Stretching consistently is going well. Pamela commented on my blog last week wanting to know some stretches. I’m not sure where she’s at in stretching but this should get us going. Here you go Pam (Lo siento! No hay una versión en español):
Before you start there are some general points to pay attention to. First, the best time to stretch is when the body is warm and the muscles/tendons are more limber. Ideally you have a good sweat going from physical activity, or you can cheat and take a nice hot shower, that works too. Second, it is important to stay relaxed and not force a stretch. The reason can be demonstrated by interlocking your fingers together and squeezing tightly. Then try to pull them apart and it doesn’t work well. When you relax the fingers it’s no problem; the fingers easily slide past each other. The fibers that make up tendons and muscles work in much the same way. Holding a tense, painful, and unproductive stretch doesn’t encourage anyone to stretch regularly either. Breath naturally and be in a comfortable environment to help be relaxed. Third, have good posture and pay attention to your body. If something doesn’t feel right or there is pain, don’t do it. Fourth, to gain flexibility stretches typically need to be held at least 30 seconds to a minute. Longer is fine as well. Do repetitions of stretches, say 3 times, either in the same time period or through out the day. Finally, play around with how you stretch. For example, I’ll sometimes alternate between two stretches, say the hamstrings and quadriceps, to do the repetitions. By alternating them, one muscle group gets to relax, get blood, and “breath” while the other stretches.
1) Hamstrings / Back of the Legs
A) Sit down, lean forward and then scoot your butt against a wall. Then sit up. If there’s any space between you and the wall, even down where the wall meets the ground, lean forward again and scoot back more. Once you can’t move back any more sit up straight and allow the wall to support your back. If you’re just starting, your knees may need to be bent. Try to use your leg muscles to push them to the ground. That maybe be enough. However, once the back of the legs are good and flat on the ground pull the toes back towards your face and push your heels out. Toes should point straight up and not out to the side. If it’s too easy then get someone to gently press the ball of your foot back towards your face with their foot.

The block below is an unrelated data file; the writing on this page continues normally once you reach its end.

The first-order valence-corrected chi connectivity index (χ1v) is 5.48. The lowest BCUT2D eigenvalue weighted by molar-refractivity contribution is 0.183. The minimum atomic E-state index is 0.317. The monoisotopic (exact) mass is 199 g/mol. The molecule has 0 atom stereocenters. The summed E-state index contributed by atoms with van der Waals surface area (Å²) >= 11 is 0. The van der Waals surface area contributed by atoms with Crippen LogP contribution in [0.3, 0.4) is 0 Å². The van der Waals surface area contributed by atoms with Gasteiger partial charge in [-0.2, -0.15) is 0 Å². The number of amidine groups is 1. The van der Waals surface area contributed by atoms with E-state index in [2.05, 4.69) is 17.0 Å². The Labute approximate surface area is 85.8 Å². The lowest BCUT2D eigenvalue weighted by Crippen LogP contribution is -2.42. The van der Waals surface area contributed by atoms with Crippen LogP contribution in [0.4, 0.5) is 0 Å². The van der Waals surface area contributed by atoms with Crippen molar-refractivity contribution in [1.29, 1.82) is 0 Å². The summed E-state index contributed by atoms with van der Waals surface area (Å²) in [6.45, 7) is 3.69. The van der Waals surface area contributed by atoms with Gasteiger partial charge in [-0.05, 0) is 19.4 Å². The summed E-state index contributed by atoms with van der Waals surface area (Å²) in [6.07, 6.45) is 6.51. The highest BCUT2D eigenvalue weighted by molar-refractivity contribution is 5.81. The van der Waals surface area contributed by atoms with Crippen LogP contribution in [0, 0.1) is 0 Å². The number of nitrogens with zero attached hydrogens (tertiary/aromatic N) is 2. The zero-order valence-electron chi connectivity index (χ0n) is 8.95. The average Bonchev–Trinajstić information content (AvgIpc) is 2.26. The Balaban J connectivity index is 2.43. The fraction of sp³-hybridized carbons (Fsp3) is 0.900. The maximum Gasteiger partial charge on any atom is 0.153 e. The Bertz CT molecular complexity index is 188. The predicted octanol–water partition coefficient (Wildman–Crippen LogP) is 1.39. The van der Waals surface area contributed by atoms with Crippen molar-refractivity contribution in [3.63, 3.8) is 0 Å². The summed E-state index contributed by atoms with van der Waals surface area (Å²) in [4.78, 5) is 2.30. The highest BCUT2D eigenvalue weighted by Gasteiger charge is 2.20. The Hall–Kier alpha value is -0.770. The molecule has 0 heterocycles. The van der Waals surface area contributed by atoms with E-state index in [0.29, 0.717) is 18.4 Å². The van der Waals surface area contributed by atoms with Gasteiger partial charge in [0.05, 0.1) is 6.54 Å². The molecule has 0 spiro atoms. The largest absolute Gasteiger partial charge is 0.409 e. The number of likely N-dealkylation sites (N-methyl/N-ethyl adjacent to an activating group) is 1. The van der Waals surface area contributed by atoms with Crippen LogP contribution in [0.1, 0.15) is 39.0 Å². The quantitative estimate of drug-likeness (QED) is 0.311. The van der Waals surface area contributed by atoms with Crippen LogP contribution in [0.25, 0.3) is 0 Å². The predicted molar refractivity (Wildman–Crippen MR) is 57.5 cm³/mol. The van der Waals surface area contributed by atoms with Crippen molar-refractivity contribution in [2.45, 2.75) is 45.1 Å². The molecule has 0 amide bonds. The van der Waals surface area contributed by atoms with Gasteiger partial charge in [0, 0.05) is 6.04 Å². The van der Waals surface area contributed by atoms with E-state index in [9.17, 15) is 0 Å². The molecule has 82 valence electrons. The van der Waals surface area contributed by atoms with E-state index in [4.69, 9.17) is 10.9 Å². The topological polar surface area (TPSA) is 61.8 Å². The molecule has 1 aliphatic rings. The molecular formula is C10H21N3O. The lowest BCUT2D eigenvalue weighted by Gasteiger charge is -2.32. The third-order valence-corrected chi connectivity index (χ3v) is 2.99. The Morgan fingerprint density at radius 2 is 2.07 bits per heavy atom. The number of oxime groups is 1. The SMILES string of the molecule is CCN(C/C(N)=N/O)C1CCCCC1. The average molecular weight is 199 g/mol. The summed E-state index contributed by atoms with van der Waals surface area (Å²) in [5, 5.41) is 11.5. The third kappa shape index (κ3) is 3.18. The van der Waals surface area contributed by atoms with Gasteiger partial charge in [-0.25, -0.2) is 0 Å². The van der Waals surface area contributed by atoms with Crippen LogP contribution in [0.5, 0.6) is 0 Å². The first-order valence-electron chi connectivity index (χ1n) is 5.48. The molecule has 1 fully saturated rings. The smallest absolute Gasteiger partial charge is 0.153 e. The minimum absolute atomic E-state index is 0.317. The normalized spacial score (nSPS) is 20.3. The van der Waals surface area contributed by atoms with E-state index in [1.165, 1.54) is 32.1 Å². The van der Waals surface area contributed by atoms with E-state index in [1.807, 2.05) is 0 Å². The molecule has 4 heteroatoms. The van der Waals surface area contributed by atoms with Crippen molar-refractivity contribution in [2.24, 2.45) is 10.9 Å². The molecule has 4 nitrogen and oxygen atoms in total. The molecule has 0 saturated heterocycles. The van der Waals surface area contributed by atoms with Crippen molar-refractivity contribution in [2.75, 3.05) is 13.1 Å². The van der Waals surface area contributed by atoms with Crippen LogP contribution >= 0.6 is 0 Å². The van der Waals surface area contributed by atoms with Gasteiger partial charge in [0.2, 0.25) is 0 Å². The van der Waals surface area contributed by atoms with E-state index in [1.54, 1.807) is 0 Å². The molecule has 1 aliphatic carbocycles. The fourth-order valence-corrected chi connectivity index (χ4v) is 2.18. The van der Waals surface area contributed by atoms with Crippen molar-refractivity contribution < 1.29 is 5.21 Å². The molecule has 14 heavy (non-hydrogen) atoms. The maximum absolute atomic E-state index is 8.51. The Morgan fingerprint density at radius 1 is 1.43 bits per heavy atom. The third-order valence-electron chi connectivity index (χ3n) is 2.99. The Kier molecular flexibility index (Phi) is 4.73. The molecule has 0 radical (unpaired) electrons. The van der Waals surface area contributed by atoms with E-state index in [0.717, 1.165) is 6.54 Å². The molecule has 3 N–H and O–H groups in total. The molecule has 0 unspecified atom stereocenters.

B) Find a low wall, table, or two chairs and extend one leg out. Like the first stretch, make sure to keep your toes pointing straight up. Sit/stand up as straight as possible. It’s as if your spine is being pulled all the way from the base out through the top of the skull by a string. Then lean forward bending at the hips to feel the stretch in the leg. Don’t let the back hunch or round. You’ll cause tension in the back.
C) This one focuses on the calf muscle. It helps to have something to grab like the rails in the picture. Get close to the wall and allow your butt to stick back while placing the ball of your foot up against the wall at an angle. Then straighten your back and leg pressing the heel into the ground.
2) Quadriceps / Front of the Legs
A) Stand with the body upright and the supporting leg directly underneath you slightly bent. Extend the stretching leg back and rest it on something like our good friend, the chair. Keep the stretching leg close to the standing leg so the knees would be close together if they were both directly underneath you. Think about keeping the hips squared (as if parallel to the wall) and push them forward a little. If you stand further from the wall the stretch will be higher up the leg. Standing closer to the wall, the more the knee bends more and the stretch will be close to it. Play around with what feels appropriate. Continue pushing the hips forward and bending the supporting leg to feel the stretch.
3) Abductors / Inside of the Legs
A) Start this one standing and then slowly bend at the waist so the hands and head hang loose. If you can touch the ground, great, if not, no problem. Slow move the heels out, then the toes out, repeating a heel toe heel toe pattern. When the hands reach the ground use them for support and control while widening the legs. Just before your limit, point the toes inward and allow the ankles to relax. The bottom of the feet should be flat on the ground. Relax the back and hips leaning forward using the structure from the hands on the ground to adjust.
B) This is a continuation from A to increase the stretch for one side. Slowly walk your hands on the ground, one after another, over to one side. Reach for the ankle.
C) Sit against a wall and put your feet together. Going all the way back to the very first stretch for hamstrings, get as much of your back against the wall as possible. Then relax the hips allowing the legs to sink. Apply a little pressure with your hands and you’ll feel from the groin out to the backs of the knees. If you can, open your feet like a book to read to get more stretch.
4) IT Band / Outside of the Legs
A) Place one leg up on that sturdy chair. The stretched leg’s knee should be pointing straight forward and you can adjust the angle of the bent knee. Keep the hips squared and the back upright. Then lean forward from the hips to get the initial stretch on the outside of the leg. Sometimes I do this for about 30 seconds and switch to completely relaxing so that my chest and head rest on my leg. It’s a bit different but both ways feel good and keep the hip and IT band loose.
When your done stretching take a minute to let the body readjust. Stand feet parallel and lightly bounce the body up and down to shake things out. Drink some water and have a good day.